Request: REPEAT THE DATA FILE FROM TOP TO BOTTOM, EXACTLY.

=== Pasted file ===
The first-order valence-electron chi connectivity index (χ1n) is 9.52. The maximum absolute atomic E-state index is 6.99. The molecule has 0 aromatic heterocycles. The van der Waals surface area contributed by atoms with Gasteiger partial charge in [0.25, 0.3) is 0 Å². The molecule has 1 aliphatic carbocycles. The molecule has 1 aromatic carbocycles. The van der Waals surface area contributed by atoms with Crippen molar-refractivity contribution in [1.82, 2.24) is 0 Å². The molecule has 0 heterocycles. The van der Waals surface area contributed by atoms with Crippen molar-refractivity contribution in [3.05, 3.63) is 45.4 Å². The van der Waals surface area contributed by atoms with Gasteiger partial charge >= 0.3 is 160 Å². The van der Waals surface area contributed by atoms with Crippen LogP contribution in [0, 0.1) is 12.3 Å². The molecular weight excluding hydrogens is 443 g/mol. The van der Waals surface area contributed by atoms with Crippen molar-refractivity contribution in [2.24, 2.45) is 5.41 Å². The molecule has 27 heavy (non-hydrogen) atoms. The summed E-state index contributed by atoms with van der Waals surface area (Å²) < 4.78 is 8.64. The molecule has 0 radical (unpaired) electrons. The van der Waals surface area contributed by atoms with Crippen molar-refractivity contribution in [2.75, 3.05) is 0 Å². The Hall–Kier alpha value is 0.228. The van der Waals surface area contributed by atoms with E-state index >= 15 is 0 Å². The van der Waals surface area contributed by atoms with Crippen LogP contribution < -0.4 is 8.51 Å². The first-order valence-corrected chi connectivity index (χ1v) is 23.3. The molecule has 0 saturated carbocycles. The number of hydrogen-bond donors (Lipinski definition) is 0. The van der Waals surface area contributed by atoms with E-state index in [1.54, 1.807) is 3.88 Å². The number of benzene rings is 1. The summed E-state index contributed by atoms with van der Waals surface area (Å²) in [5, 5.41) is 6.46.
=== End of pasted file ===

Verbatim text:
The first-order valence-electron chi connectivity index (χ1n) is 9.52. The maximum absolute atomic E-state index is 6.99. The molecule has 0 aromatic heterocycles. The van der Waals surface area contributed by atoms with Gasteiger partial charge in [0.25, 0.3) is 0 Å². The molecule has 1 aliphatic carbocycles. The molecule has 1 aromatic carbocycles. The van der Waals surface area contributed by atoms with Crippen molar-refractivity contribution in [1.82, 2.24) is 0 Å². The molecule has 0 heterocycles. The van der Waals surface area contributed by atoms with Crippen molar-refractivity contribution in [3.05, 3.63) is 45.4 Å². The van der Waals surface area contributed by atoms with Gasteiger partial charge >= 0.3 is 160 Å². The van der Waals surface area contributed by atoms with Crippen LogP contribution in [0, 0.1) is 12.3 Å². The molecular weight excluding hydrogens is 443 g/mol. The van der Waals surface area contributed by atoms with Crippen molar-refractivity contribution in [2.24, 2.45) is 5.41 Å². The molecule has 27 heavy (non-hydrogen) atoms. The summed E-state index contributed by atoms with van der Waals surface area (Å²) < 4.78 is 8.64. The molecule has 0 radical (unpaired) electrons. The van der Waals surface area contributed by atoms with Crippen molar-refractivity contribution in [2.75, 3.05) is 0 Å². The Hall–Kier alpha value is 0.228. The van der Waals surface area contributed by atoms with E-state index >= 15 is 0 Å². The van der Waals surface area contributed by atoms with Crippen LogP contribution < -0.4 is 8.51 Å². The first-order valence-corrected chi connectivity index (χ1v) is 23.3. The molecule has 0 saturated carbocycles. The number of hydrogen-bond donors (Lipinski definition) is 0. The van der Waals surface area contributed by atoms with E-state index in [1.54, 1.807) is 3.88 Å². The number of benzene rings is 1. The summed E-state index contributed by atoms with van der Waals surface area (Å²) in [5, 5.41) is 6.46.